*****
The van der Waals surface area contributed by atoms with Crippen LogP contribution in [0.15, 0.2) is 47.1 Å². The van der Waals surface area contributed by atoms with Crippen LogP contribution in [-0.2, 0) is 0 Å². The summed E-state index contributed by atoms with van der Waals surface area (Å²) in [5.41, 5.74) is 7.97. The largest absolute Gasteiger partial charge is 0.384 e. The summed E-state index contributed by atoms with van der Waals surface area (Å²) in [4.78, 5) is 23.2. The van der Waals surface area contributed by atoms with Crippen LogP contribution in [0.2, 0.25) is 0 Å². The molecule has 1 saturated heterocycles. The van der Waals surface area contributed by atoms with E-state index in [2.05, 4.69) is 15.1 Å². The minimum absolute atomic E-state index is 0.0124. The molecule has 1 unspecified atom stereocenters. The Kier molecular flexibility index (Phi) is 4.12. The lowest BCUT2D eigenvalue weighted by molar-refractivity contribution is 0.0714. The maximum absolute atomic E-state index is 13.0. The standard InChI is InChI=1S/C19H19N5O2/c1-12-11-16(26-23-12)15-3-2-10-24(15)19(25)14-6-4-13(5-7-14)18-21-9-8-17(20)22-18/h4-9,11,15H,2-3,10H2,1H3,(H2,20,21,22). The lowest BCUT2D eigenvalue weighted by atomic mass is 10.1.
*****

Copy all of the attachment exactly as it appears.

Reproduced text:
The van der Waals surface area contributed by atoms with Crippen LogP contribution in [0.15, 0.2) is 47.1 Å². The van der Waals surface area contributed by atoms with Crippen LogP contribution in [-0.2, 0) is 0 Å². The summed E-state index contributed by atoms with van der Waals surface area (Å²) in [5.41, 5.74) is 7.97. The largest absolute Gasteiger partial charge is 0.384 e. The summed E-state index contributed by atoms with van der Waals surface area (Å²) in [4.78, 5) is 23.2. The van der Waals surface area contributed by atoms with Crippen LogP contribution in [0.2, 0.25) is 0 Å². The molecule has 1 saturated heterocycles. The van der Waals surface area contributed by atoms with E-state index in [2.05, 4.69) is 15.1 Å². The minimum absolute atomic E-state index is 0.0124. The molecule has 1 unspecified atom stereocenters. The Kier molecular flexibility index (Phi) is 4.12. The lowest BCUT2D eigenvalue weighted by molar-refractivity contribution is 0.0714. The maximum absolute atomic E-state index is 13.0. The standard InChI is InChI=1S/C19H19N5O2/c1-12-11-16(26-23-12)15-3-2-10-24(15)19(25)14-6-4-13(5-7-14)18-21-9-8-17(20)22-18/h4-9,11,15H,2-3,10H2,1H3,(H2,20,21,22). The lowest BCUT2D eigenvalue weighted by atomic mass is 10.1.